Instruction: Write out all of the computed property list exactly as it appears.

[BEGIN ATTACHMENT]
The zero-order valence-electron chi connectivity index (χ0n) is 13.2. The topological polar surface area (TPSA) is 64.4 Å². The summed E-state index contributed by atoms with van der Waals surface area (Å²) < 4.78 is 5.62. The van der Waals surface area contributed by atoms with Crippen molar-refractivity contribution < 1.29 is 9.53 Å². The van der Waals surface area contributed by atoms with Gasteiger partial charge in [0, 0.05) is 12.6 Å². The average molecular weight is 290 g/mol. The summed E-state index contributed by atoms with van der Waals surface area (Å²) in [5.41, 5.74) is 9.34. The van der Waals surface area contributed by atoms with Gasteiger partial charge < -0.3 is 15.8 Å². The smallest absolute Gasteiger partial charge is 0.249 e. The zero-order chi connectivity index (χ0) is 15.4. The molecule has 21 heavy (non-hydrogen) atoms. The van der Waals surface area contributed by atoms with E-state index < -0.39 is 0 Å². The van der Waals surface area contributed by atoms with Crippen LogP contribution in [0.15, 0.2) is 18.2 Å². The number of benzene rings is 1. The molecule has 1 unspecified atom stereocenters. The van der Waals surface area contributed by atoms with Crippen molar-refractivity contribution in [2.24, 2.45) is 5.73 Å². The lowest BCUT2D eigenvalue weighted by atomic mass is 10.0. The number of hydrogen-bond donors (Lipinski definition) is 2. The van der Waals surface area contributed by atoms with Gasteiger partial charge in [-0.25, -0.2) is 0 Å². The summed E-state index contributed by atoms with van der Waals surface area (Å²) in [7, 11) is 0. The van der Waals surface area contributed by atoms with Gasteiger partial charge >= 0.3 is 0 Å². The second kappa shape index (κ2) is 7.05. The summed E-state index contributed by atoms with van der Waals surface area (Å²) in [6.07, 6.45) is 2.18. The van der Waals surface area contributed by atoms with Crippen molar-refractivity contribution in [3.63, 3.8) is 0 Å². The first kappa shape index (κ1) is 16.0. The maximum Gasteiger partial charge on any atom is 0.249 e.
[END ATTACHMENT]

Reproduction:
The zero-order valence-electron chi connectivity index (χ0n) is 13.2. The topological polar surface area (TPSA) is 64.4 Å². The summed E-state index contributed by atoms with van der Waals surface area (Å²) < 4.78 is 5.62. The van der Waals surface area contributed by atoms with Crippen molar-refractivity contribution < 1.29 is 9.53 Å². The van der Waals surface area contributed by atoms with Gasteiger partial charge in [0, 0.05) is 12.6 Å². The average molecular weight is 290 g/mol. The summed E-state index contributed by atoms with van der Waals surface area (Å²) in [5.41, 5.74) is 9.34. The van der Waals surface area contributed by atoms with Gasteiger partial charge < -0.3 is 15.8 Å². The smallest absolute Gasteiger partial charge is 0.249 e. The zero-order chi connectivity index (χ0) is 15.4. The molecule has 21 heavy (non-hydrogen) atoms. The van der Waals surface area contributed by atoms with E-state index < -0.39 is 0 Å². The van der Waals surface area contributed by atoms with Crippen LogP contribution in [0.15, 0.2) is 18.2 Å². The number of benzene rings is 1. The molecule has 1 unspecified atom stereocenters. The van der Waals surface area contributed by atoms with Crippen molar-refractivity contribution in [2.24, 2.45) is 5.73 Å². The lowest BCUT2D eigenvalue weighted by atomic mass is 10.0. The number of hydrogen-bond donors (Lipinski definition) is 2. The van der Waals surface area contributed by atoms with Gasteiger partial charge in [-0.25, -0.2) is 0 Å². The summed E-state index contributed by atoms with van der Waals surface area (Å²) in [7, 11) is 0. The van der Waals surface area contributed by atoms with Gasteiger partial charge >= 0.3 is 0 Å². The second kappa shape index (κ2) is 7.05. The summed E-state index contributed by atoms with van der Waals surface area (Å²) in [6.07, 6.45) is 2.18. The van der Waals surface area contributed by atoms with Crippen molar-refractivity contribution in [3.63, 3.8) is 0 Å². The first kappa shape index (κ1) is 16.0. The maximum Gasteiger partial charge on any atom is 0.249 e.